“Leaving Rio….And Going Towards Corporate Sustainability”
By Erika Karp, Head of Global Sector Research, UBS Investment Bank
In leaving Rio de Janiero, Brazil from the largest private sector event ever held in conjunction with an inter-governmental conference, I am struck by both the complexity and simplicity of this week’s UN Conference on Sustainable Development also known as “Rio +20″. As the world’s political leaders descend upon the city, I would argue that some of the most important opportunities will come from the private sector. Here at Rio +20, the Corporate Sustainability Forum (CSF) sponsored by the UN Global Compact, is where vision can most rapidly turn into action. It’s where an astonishing amount of economic power can bring leadership, innovation, productivity, entrepreneurship, growth and prosperity through capitalism. This city is astonishingly beautiful. This concept in blindingly obvious.
It’s blindingly obvious that over the long run, the success and financial health of a business is incumbent upon the success of the society in which it operates. Blindingly obvious too, is the strategic importance of Rio +20. Here is the opportunity to demonstrate the potential for economic growth alongside good environmental, social and governance performance by the private sector. Given that we face a world in the midst of multiple crises (sovereign debt, banking, confidence…), tremendous leadership and innovation is desperately needed. As for the leadership, it must come from the enormously powerful and concentrated corporate sector. As for innovation, we would echo the remarks of Maria das Gracas Foster, CEO of Brazil’s Petrobras. She stated at the opening ceremony of this Corporate Sustainability Forum, that innovation will require an appreciation of the needs of the broader society. Innovation needs to be built into the working routines of business. Innovation will also require much greater transparancy as that progress is communicated over time.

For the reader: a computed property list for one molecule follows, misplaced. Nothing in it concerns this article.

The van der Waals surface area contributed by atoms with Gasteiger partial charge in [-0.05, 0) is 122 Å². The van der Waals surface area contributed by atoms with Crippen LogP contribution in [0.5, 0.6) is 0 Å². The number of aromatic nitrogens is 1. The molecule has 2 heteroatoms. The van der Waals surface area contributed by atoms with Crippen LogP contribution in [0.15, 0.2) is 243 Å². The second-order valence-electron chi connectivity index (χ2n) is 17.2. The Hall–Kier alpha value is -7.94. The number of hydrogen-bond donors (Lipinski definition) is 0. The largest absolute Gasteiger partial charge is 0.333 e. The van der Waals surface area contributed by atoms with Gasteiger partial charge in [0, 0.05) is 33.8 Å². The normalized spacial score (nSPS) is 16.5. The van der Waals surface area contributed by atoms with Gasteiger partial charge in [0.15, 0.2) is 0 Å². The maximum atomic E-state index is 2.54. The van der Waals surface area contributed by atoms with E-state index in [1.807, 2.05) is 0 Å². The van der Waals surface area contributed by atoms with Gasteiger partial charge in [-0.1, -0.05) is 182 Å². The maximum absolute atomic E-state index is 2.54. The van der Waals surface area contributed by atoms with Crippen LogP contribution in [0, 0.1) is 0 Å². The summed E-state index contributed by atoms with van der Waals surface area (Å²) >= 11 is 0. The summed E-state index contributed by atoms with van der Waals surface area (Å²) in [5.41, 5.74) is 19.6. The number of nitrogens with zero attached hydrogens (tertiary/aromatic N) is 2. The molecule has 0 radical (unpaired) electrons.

In speaking of transparency, its worth taking a look at a new article entitled “Brazil: A Sustainable Society” (Ideia Sustentavel) by Amar, Eccles and Serafeim of Harvard Business School. Notable is the extent to which Brazil’s great companies strive to articulate their understanding of, and attention to, the complex interdependence of their profits, their people, and our planet. These companies, including Petrobras, are among the few in the world to offer a “materiality matrix” integrated in their annual shareholder reports. In other words, they help stakeholders better understand the key drivers of their business and their priorities in the context of all those environmental, social and governance factors. They acknowledge the trade-offs inherent in their core processes. They strive for success over the long-term and give greater clarity into the questions with which their own Boards are struggling.
I am leaving Rio, after having met with investors and executives from many other companies including Intel, BMW, Itau, Novo-Nordisk, RBS, PwC, Novozymes, ArcelorMittal, Enel, and Maersk to name a few, even more certain that the world’s private sector can drive a better fate for capitalism. Those companies who build a culture of trust and creativity, and who build the capacity to innovate and transform themselves in a changing world, will win. Those companies will simultaneous serve their shareholders well in the long-run. In leaving Rio, this Cidade Maravilhosa, I am more convinced that we are at an inflection point towards greater corporate consciousness, resilience, and sustainability. We simply must be….since we are in the midst of a new industrial revolution where both enormous risks and opportunities abound. I am leaving Rio knowing that I will be back again soon.